For people generally interested in biology, computers, medicine, and engineering there are too many fields for what feels like the same thing. While attempting to figure out what I wanted to do with my life I stumbled across some of these domains and had no idea where they overlapped or which I wanted to do. They all pointed in vaguely the same direction.
I want to talk about the following fields:
- Biomedical Engineering
- Computational Biology
- Biomedical Informatics
The fields have a lot in common. They are all a form of biology with varying degrees of math, engineering, and computer science.
This is the group that works on biology and makes stuff. You learn the fundamentals of engineering like manufacturing procedures, but also how they apply to biological systems. However, what you actually work on can be very broad. My undergraduate courses alone ranged from wearable device development to genetic modification of bacteria.
There are two general sub-domains of biomedical engineering. In medical device development, one creates things like glucose monitors or synthetic cartilage. The other side is focused on methods development to augment biological research with engineering principals.
Biomedical engineering and bioengineering are effectively the same things.
Do this if:
- You want to learn all the undiluted math and physics. Non-engineering majors typically have a less rigorous requirement for them.
- You like the idea of having “engineer” in the title of your degree Don’t do this if:
- You like coding in languages other than MATLAB.
Bioinformatics is charged with the processing of biological data. Before trying it, I didn’t really know what that meant.
Genomics gives one of the clearest examples of why bioinformatics is necessary. If you just took someone’s DNA and had a text file with the sequence laid out, it would mean nothing. You would need to somehow figure out what each A/T/C/G character and its order meant. That’s what bioinformaticians do. Turn the abstract letters into genes, functions, mutations, and other actually usable information.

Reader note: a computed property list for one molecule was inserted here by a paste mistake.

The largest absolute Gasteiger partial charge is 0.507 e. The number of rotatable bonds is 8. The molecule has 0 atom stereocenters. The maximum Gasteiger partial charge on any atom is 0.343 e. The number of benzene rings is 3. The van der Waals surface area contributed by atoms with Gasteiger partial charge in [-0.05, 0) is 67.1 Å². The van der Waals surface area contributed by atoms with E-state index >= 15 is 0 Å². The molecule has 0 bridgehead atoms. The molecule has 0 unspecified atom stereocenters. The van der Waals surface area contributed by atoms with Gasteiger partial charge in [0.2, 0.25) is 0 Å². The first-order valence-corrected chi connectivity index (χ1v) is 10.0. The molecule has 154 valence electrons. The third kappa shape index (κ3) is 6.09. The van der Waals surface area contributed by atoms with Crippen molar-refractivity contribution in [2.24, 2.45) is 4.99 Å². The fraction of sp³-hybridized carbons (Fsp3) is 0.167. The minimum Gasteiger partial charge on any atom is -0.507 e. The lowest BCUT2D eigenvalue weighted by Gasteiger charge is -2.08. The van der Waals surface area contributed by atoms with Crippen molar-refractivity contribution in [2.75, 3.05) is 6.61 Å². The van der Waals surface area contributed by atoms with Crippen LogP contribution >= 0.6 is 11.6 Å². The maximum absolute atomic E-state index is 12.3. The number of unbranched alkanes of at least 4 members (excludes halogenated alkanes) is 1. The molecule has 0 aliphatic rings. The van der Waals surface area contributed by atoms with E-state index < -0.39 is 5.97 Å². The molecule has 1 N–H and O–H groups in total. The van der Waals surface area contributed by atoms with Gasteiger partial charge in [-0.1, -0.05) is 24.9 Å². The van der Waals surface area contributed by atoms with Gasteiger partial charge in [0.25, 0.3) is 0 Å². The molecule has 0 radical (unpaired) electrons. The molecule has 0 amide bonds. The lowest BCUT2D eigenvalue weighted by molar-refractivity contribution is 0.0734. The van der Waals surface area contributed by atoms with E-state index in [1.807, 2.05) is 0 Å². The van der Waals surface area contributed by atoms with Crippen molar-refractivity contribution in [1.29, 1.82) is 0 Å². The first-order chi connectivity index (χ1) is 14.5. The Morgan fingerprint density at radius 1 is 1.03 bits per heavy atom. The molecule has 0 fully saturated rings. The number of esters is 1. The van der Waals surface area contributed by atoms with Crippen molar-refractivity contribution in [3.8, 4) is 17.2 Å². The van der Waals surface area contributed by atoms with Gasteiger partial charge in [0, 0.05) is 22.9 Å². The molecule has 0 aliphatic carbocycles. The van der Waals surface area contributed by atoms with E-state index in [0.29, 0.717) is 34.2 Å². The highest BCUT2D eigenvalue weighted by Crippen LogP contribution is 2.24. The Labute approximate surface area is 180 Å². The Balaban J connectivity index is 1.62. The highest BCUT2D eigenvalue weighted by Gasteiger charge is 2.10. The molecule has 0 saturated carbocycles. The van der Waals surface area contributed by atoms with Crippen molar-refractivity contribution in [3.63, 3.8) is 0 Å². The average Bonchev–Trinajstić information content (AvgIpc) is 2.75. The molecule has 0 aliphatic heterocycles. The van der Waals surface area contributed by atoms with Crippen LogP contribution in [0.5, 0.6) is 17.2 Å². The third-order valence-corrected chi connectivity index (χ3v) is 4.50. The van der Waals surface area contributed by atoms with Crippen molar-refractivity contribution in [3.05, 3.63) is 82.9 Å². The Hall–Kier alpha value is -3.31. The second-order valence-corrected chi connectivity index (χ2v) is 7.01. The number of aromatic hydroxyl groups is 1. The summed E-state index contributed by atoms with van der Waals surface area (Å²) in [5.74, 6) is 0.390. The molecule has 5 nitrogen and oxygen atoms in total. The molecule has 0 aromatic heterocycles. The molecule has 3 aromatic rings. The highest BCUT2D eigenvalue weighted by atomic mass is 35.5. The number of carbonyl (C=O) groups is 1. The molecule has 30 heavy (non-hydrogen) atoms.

This involves all the buzz words of computer science like ‘machine learning’ and ‘big data’, but so far in bioinformatics, all I’ve done is connect other people’s tools on high powered computers ( a process called bioinformatic pipeline development). I think bioinformatics spans the range of modern programming languages but seems to prefer R, Python, and Java.
After I actually start my bioinformatics Ph.D. program this Fall, I’ll update this post with more accurate information on what bioinformatics actually is.
Biostatisticians are like the people who design clinical trials to make sure they can tell you the result you are looking for with real statistical power. They take in to account the high variance systems of biology while applying statistical principals. They program in R.
Biostatistics feels pretty straight forward: biology + statistics. My issue in understanding the difference comes primarily in relation to bioinformatics.
Bioinformatics is more on the side of data processing and quantification, whereas biostatistics emphasis is on attaining an answer to the initial question. The overlap occurs when people do a bunch of work to process data, and then also analyze it to draw conclusions. This will happen in research labs frequently.
This is where it really gets confusing for me. In general computational biology is the application of computational methods to problems in biology. It feels like a large umbrella term.
For me, computational biology is more defined by what it is not. Computational biology differs from bioinformatics in that it is more of the application of tools as opposed to the building and engineering of them. It differs from biostatistics in that there is a stronger emphasis on computer programming than statistical knowledge.
That being said, I have seen computational biology used as a substitute word for biostatistics and bioinformatics in the past. My working hypothesis is no one really knows what the field name exactly includes and excludes.
I only learned this existed as a field earlier this year. The difference in biomedical informatics and bioinformatics seems analogous to bioengineering and biomedical engineering. I would call it bioinformatics, biostatistics, and medical knowledge mixed together in varying proportions.
I liked this definition from Dr. Gennari at the University of Washington:
“Biomedical Informatics is the science underlying the acquisition, maintenance, retrieval, and application of biomedical knowledge and information to improve patient care, medical education, and health sciences research.”
Hope these brief definitions helped clarify some of the key differences and similarities between the myriad of terms people throw around in biomedical science.